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Beatriz Gomez-Klein ’73: How Scholarship Forged a New Future

Beatrice-Gomez-Klein headshot photo.

I was holding on to a post to keep from falling down,” Beatriz Gomez-Klein ’73 remembers. “My cousin, still a child herself, had her arms around me, trying to comfort me. There was a bucket at our feet. The smells and the rocking of the ship were making us so very sick.”

This is how Gomez-Klein recalls her journey from Cuba to the United States in 1962 in the aftermath of the infamous Bay of Pigs Invasion and Fidel Castro’s rise to power.

“My cousin and I traveled alone. My father and sister could not leave Cuba. They didn’t want to leave my 20-year-old brother, who was in prison there for his involvement with the underground resistance against Castro’s regime,” recalls Gomez-Klein.

This was not the first time she had experienced loss. At the tender age of seven, she lost her beloved mother. “She was my idol,” Gomez-Klein says, her sorrow still apparent so many years later.

At the time, Gomez-Klein was attending a school run by the Order of the Society of the Sacred Heart. She adored her school. When the grief-stricken child asked her father if she could board there, he agreed. The kindness and faith of the sisters provided the comfort Gomez-Klein so desperately needed.

This period of solace did not last long. When Castro confiscated all private property in the 1960s, the school was closed and the sisters were ushered out of the country. Her father hired tutors to teach his daughter at home. “He was afraid that I would be indoctrinated at the public schools.”

He feared for his daughter’s future as well and sent her in the Bay of Pigs cargo exchange ship. Gomez-Klein’s oldest brother was already in the United States. He met the girls in Miami.

“I stayed awhile there, but there were so many Cubans in Miami that I wasn’t making enough progress in learning English, and so I traveled to Louisville, Kentucky, to live with an aunt and uncle there.”

Gomez-Klein soon moved to New Jersey from Louisville to live with another maternal aunt. She enrolled in Newark’s Barringer High School. “I still don’t know how I got up the courage to tell the guidance counselor that I wanted to go to college. She must have thought I was insane! I had no money.”

The counselor looked at her thoughtfully and said she knew a priest in the area who might be able to help. The counselor made an appointment, and Gomez-Klein’s aunt accompanied her. He gave her an application for Caldwell College.

Caldwell offered her a full scholarship. “Without the scholarship, I could never have thought about going to college.”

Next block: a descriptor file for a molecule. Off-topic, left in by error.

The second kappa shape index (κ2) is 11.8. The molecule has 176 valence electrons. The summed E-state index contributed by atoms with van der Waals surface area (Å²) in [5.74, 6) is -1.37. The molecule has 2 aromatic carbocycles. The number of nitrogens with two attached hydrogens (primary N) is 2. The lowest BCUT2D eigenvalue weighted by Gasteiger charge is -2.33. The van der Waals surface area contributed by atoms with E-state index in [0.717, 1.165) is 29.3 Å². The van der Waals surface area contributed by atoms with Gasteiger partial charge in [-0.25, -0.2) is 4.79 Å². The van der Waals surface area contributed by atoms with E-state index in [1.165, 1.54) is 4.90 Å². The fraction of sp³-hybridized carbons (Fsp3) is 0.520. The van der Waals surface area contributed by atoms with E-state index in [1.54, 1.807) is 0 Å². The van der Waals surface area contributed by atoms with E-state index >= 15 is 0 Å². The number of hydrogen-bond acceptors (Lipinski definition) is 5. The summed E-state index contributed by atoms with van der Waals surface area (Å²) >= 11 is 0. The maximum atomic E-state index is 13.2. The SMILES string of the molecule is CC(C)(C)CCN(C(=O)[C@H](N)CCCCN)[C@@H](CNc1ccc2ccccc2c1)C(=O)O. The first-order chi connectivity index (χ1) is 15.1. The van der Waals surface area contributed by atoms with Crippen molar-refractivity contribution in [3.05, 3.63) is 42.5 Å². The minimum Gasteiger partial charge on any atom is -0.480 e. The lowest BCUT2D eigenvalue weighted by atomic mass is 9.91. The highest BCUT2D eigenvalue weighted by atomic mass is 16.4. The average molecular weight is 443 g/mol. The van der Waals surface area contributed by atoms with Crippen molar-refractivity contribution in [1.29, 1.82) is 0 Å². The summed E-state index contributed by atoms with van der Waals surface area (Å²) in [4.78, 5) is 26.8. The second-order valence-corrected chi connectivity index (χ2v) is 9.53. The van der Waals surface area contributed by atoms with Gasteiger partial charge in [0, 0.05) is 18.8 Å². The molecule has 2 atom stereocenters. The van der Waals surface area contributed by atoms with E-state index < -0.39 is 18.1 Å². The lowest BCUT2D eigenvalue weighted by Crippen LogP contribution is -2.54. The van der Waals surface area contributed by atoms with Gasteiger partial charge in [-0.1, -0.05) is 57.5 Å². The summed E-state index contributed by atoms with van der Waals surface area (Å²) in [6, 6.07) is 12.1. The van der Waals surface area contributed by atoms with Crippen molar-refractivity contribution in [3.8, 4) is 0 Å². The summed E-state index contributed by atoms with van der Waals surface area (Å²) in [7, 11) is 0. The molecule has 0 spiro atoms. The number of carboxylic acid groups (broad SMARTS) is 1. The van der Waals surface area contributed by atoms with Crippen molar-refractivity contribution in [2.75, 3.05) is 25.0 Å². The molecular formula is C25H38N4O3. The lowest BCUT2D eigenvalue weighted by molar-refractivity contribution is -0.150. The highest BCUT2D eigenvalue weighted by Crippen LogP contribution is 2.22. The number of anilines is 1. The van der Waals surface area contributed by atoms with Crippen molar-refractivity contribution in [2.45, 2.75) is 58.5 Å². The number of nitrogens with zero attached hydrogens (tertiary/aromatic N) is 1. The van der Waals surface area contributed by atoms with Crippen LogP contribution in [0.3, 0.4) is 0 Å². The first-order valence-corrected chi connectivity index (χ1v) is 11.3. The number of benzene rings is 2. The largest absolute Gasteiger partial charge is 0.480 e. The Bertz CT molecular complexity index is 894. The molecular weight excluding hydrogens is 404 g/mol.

Her new start was marked by more tragedy, however. Only a few weeks into her freshman year, her father passed away.

“At that point, I felt as though my loss was complete. By the age of 19, I had lost my mother, my school, my country, and then my father.” Far from her childhood home and new to college, Gomez-Klein doubted her ability to continue.

“I immersed myself in everything—becoming a Gamma Theta Lambda sister, joining the Spanish Club and serving as its treasurer, writing for the college’s Spanish newspaper.” The sense of sisterhood and community at Caldwell gave her hope. “We had so much fun. When we had free time, we would put on little plays and skits. Even the sisters would play along!”

Gomez-Klein remains in close touch with her Caldwell classmates, a group that includes the dear cousin.

While studying sociology, she considered entering the Dominican Order and took on religious studies as a second major. She graduated cum laude and with Delta Epsilon Sigma and Kappa Gamma Pi honors, even while shouldering the responsibilities of class president in her senior year.

Although Gomez-Klein ultimately chose secular life, her sense of vocation remained strong and she pursued a master’s degree at Seton Hall University in education with a focus on rehabilitation counseling. She earned a second master’s degree and an advanced certificate in clinical social work from Rutgers University and New York University, respectively.

Gomez-Klein’s professional experience includes serving as a rehabilitation counselor and later as a psychotherapist at the University of Medicine and Dentistry of New Jersey (UMDNJ). In 1976, Governor Brendan Byrne appointed her to the board of trustees of the New Jersey Youth Correctional Institute. She served as a field instructor and supervisor for the baccalaureate social work program at Seton Hall University and on the UMDNJ Clinical Records Review Committee. In the 1990s, Gomez-Klein worked for the Visiting Nurse Association of Essex Valley as a case manager for elderly, disabled and AIDS individuals.

In 2001, Gomez-Klein opened her own practice in psychotherapy. She works with individuals and couples who want to learn to cope with depression, anxiety or interpersonal relationships. Her bilingual skills and her natural compassion allow her to reach a diverse community.

Gomez-Klein’s community service includes work with bereavement groups at Our Lady of the Holy Angels Church in Little Falls and as a behavioral health consultant for Notre Dame parishioners in North Caldwell.

She received the Visiting Nurse Association Achievement Award in 1996 and the University Health Care Excellence Award from UMDNJ in 1999. Caldwell University recognized her accomplishments with the prestigious Veritas Award. Today, she is supportive of her alma mater, serving on the Veritas Award Selection Committee. She has included the university in her legacy plans as well. “I want to give back to the institution that gave me so much.”